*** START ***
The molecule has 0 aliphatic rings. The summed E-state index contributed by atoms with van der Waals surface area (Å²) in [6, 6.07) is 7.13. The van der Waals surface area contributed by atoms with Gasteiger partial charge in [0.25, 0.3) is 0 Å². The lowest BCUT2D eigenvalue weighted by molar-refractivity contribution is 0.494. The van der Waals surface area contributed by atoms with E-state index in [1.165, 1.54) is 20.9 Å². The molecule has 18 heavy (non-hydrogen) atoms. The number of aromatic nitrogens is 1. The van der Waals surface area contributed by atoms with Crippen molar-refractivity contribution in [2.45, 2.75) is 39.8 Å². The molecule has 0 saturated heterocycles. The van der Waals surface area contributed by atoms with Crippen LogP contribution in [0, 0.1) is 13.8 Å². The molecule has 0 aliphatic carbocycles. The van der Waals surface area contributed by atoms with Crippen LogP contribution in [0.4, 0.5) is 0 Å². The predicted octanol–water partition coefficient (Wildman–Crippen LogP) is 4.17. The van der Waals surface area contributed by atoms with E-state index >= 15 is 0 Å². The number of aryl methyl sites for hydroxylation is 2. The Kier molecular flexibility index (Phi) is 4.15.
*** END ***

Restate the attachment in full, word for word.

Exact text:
The molecule has 0 aliphatic rings. The summed E-state index contributed by atoms with van der Waals surface area (Å²) in [6, 6.07) is 7.13. The van der Waals surface area contributed by atoms with Gasteiger partial charge in [0.25, 0.3) is 0 Å². The lowest BCUT2D eigenvalue weighted by molar-refractivity contribution is 0.494. The van der Waals surface area contributed by atoms with E-state index in [1.165, 1.54) is 20.9 Å². The molecule has 18 heavy (non-hydrogen) atoms. The number of aromatic nitrogens is 1. The van der Waals surface area contributed by atoms with Crippen molar-refractivity contribution in [2.45, 2.75) is 39.8 Å². The molecule has 0 saturated heterocycles. The van der Waals surface area contributed by atoms with Crippen LogP contribution in [0, 0.1) is 13.8 Å². The molecule has 0 aliphatic carbocycles. The van der Waals surface area contributed by atoms with Crippen LogP contribution in [0.4, 0.5) is 0 Å². The predicted octanol–water partition coefficient (Wildman–Crippen LogP) is 4.17. The van der Waals surface area contributed by atoms with E-state index >= 15 is 0 Å². The number of aryl methyl sites for hydroxylation is 2. The Kier molecular flexibility index (Phi) is 4.15.